The High Court has upheld the patentability of methods of medical treatment.
Nicholas J has ruled that Myriad’s patent for isolated gene sequences relating to BRCA1 are patentable subject matter for the purposes of Australia’s Patents Act 1990. Claim 1 of the Patent (No. 686004 entitled “In vivo mutations and polymorphisms in the 17q-linked breast and ovarian cancer susceptibility gene”) is for: An isolated nucleic acid coding for a mutant or polymorphic BRCA1 polypeptide, said nucleic acid containing in comparison to the BRCA1 polypeptide.. Read More
The European Court of Justice has ruled that human embryonic stems cells are not patentable subject matter in the EU. Article 6 of the Biotechnology Directive, 98/44/EC, provides: 1. Inventions shall be considered unpatentable where their commercial exploitation would be contrary to ordre public or morality; however, exploitation shall not be deemed to be so contrary merely because it is prohibited by law or regulation. 2. On the basis of.. Read More
As noted previously, the Intellectual Property Laws (Raising the Bar) Amendments Bill was introduced earlier this week, following fairly extensive consultations on an exposure draft of the Bill. Patentology has now looked at some of the differences in the proposed changes to the Patents Act between the exposure draft and the Bill as introduced here. His earlier post looked at the different transitional regime for the new standards for patentability.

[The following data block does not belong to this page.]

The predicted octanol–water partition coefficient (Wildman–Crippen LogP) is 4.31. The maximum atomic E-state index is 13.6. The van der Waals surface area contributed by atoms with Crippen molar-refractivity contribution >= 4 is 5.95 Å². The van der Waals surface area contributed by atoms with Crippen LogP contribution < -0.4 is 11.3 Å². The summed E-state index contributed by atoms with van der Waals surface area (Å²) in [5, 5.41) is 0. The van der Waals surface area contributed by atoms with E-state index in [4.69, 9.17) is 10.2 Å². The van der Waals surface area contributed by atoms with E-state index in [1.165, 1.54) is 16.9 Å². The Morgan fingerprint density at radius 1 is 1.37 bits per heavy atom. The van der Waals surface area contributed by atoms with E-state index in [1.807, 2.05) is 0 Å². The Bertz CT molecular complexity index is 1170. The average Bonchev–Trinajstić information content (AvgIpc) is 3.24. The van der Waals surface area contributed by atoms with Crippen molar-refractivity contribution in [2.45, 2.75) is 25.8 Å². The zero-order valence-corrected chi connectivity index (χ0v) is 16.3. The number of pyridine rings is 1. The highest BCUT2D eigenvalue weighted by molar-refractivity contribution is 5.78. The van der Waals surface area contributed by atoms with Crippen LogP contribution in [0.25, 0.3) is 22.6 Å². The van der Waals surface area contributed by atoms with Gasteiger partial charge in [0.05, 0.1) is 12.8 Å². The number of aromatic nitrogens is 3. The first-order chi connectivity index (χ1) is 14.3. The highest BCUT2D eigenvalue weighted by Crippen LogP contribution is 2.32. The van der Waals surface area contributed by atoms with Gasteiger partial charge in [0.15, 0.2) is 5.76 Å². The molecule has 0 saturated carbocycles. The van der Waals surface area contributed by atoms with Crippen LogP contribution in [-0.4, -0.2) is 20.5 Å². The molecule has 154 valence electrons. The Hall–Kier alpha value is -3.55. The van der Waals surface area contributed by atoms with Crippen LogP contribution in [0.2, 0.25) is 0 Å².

Patent Baristas has a guest post from Bill Bennett at Pizzeys considering the Deputy Commissioner’s recent rejection of the “Iowa Lottery” patent application. 1. A prize pool for a lottery game played among a plurality of member lotteries, at least two of which are from diverse jurisdictions, the prize pool comprising: a system of prize levels including a jackpot prize and at least first and second subordinate prizes; a super.. Read More
District Court Judge Robert Sweet has ruled that Myriad’s patents for the BRCA1 and 2 isolated gene sequences are invalid on the grounds that isolation of the “pure” form of the gene is insufficient to confer patentability. The New York Times has a lengthy report. Patently-O summarises, with a link to the 152 page judgment. Prof. Crouch goes on to note that the reasoning effectively invalidate almost all gene patents.. Read More